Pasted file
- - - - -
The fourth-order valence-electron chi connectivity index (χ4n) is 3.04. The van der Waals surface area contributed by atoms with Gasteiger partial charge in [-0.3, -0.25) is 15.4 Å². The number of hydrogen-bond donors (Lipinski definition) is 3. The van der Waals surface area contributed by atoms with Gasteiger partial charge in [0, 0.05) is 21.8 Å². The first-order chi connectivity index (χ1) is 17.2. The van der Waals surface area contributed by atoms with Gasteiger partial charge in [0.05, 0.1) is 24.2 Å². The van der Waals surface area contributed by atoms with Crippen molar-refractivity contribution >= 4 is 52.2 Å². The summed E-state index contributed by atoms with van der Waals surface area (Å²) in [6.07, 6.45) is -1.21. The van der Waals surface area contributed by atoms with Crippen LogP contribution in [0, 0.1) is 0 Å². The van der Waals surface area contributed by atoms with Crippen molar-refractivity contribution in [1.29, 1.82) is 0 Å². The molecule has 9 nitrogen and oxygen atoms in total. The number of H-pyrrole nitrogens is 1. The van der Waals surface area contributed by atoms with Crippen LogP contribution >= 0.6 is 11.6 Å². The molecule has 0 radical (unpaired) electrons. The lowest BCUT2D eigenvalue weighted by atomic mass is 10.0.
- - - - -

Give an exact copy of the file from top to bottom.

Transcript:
The fourth-order valence-electron chi connectivity index (χ4n) is 3.04. The van der Waals surface area contributed by atoms with Gasteiger partial charge in [-0.3, -0.25) is 15.4 Å². The number of hydrogen-bond donors (Lipinski definition) is 3. The van der Waals surface area contributed by atoms with Gasteiger partial charge in [0, 0.05) is 21.8 Å². The first-order chi connectivity index (χ1) is 17.2. The van der Waals surface area contributed by atoms with Gasteiger partial charge in [0.05, 0.1) is 24.2 Å². The van der Waals surface area contributed by atoms with Crippen molar-refractivity contribution >= 4 is 52.2 Å². The summed E-state index contributed by atoms with van der Waals surface area (Å²) in [6.07, 6.45) is -1.21. The van der Waals surface area contributed by atoms with Crippen LogP contribution in [0, 0.1) is 0 Å². The van der Waals surface area contributed by atoms with Crippen molar-refractivity contribution in [1.29, 1.82) is 0 Å². The molecule has 9 nitrogen and oxygen atoms in total. The number of H-pyrrole nitrogens is 1. The van der Waals surface area contributed by atoms with Crippen LogP contribution >= 0.6 is 11.6 Å². The molecule has 0 radical (unpaired) electrons. The lowest BCUT2D eigenvalue weighted by atomic mass is 10.0.